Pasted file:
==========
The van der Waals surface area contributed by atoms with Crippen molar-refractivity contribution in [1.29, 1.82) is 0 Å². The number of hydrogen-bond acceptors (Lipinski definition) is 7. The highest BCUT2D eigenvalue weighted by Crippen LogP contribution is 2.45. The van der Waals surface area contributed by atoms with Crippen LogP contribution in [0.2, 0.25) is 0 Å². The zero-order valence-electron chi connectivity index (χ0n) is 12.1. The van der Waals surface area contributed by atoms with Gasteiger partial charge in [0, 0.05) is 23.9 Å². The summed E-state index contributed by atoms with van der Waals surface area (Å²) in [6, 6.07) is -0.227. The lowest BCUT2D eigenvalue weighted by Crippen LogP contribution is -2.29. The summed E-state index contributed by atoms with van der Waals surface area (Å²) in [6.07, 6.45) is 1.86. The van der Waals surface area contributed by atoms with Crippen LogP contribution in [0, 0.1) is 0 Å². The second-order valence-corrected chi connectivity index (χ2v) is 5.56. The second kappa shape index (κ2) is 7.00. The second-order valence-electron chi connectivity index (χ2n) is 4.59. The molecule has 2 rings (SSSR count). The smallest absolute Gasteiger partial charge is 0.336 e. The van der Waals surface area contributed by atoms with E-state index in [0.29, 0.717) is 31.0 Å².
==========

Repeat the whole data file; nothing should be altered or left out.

The van der Waals surface area contributed by atoms with Crippen molar-refractivity contribution in [1.29, 1.82) is 0 Å². The number of hydrogen-bond acceptors (Lipinski definition) is 7. The highest BCUT2D eigenvalue weighted by Crippen LogP contribution is 2.45. The van der Waals surface area contributed by atoms with Crippen LogP contribution in [0.2, 0.25) is 0 Å². The zero-order valence-electron chi connectivity index (χ0n) is 12.1. The van der Waals surface area contributed by atoms with Gasteiger partial charge in [0, 0.05) is 23.9 Å². The summed E-state index contributed by atoms with van der Waals surface area (Å²) in [6, 6.07) is -0.227. The lowest BCUT2D eigenvalue weighted by Crippen LogP contribution is -2.29. The summed E-state index contributed by atoms with van der Waals surface area (Å²) in [6.07, 6.45) is 1.86. The van der Waals surface area contributed by atoms with Crippen LogP contribution in [0, 0.1) is 0 Å². The second-order valence-corrected chi connectivity index (χ2v) is 5.56. The second kappa shape index (κ2) is 7.00. The second-order valence-electron chi connectivity index (χ2n) is 4.59. The molecule has 2 rings (SSSR count). The smallest absolute Gasteiger partial charge is 0.336 e. The van der Waals surface area contributed by atoms with E-state index in [0.29, 0.717) is 31.0 Å².